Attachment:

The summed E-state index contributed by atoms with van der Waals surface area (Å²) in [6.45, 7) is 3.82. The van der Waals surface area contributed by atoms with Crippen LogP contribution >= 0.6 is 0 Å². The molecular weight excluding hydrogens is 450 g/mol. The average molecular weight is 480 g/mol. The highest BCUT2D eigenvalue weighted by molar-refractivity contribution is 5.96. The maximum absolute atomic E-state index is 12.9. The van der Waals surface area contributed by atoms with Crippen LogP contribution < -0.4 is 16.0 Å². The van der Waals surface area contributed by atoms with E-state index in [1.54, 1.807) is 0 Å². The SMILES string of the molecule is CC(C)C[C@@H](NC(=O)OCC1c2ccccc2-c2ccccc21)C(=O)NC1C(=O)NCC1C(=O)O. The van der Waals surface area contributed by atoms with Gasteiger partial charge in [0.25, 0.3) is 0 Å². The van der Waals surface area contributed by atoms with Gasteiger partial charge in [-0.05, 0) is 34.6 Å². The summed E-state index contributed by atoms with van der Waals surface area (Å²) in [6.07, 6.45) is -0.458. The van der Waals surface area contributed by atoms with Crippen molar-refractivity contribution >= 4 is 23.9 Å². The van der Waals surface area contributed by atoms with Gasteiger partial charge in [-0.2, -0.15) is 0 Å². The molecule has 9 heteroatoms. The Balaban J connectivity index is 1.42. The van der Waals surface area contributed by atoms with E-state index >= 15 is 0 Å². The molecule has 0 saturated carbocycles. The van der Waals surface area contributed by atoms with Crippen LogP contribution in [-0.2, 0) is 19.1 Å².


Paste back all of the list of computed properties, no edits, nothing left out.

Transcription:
The summed E-state index contributed by atoms with van der Waals surface area (Å²) in [6.45, 7) is 3.82. The van der Waals surface area contributed by atoms with Crippen LogP contribution >= 0.6 is 0 Å². The molecular weight excluding hydrogens is 450 g/mol. The average molecular weight is 480 g/mol. The highest BCUT2D eigenvalue weighted by molar-refractivity contribution is 5.96. The maximum absolute atomic E-state index is 12.9. The van der Waals surface area contributed by atoms with Crippen LogP contribution < -0.4 is 16.0 Å². The van der Waals surface area contributed by atoms with E-state index in [1.54, 1.807) is 0 Å². The SMILES string of the molecule is CC(C)C[C@@H](NC(=O)OCC1c2ccccc2-c2ccccc21)C(=O)NC1C(=O)NCC1C(=O)O. The van der Waals surface area contributed by atoms with Gasteiger partial charge in [0.25, 0.3) is 0 Å². The van der Waals surface area contributed by atoms with Gasteiger partial charge in [-0.05, 0) is 34.6 Å². The summed E-state index contributed by atoms with van der Waals surface area (Å²) in [6.07, 6.45) is -0.458. The van der Waals surface area contributed by atoms with Crippen molar-refractivity contribution >= 4 is 23.9 Å². The van der Waals surface area contributed by atoms with Gasteiger partial charge in [-0.2, -0.15) is 0 Å². The molecule has 9 heteroatoms. The Balaban J connectivity index is 1.42. The van der Waals surface area contributed by atoms with E-state index >= 15 is 0 Å². The molecule has 0 saturated carbocycles. The van der Waals surface area contributed by atoms with Crippen LogP contribution in [-0.2, 0) is 19.1 Å².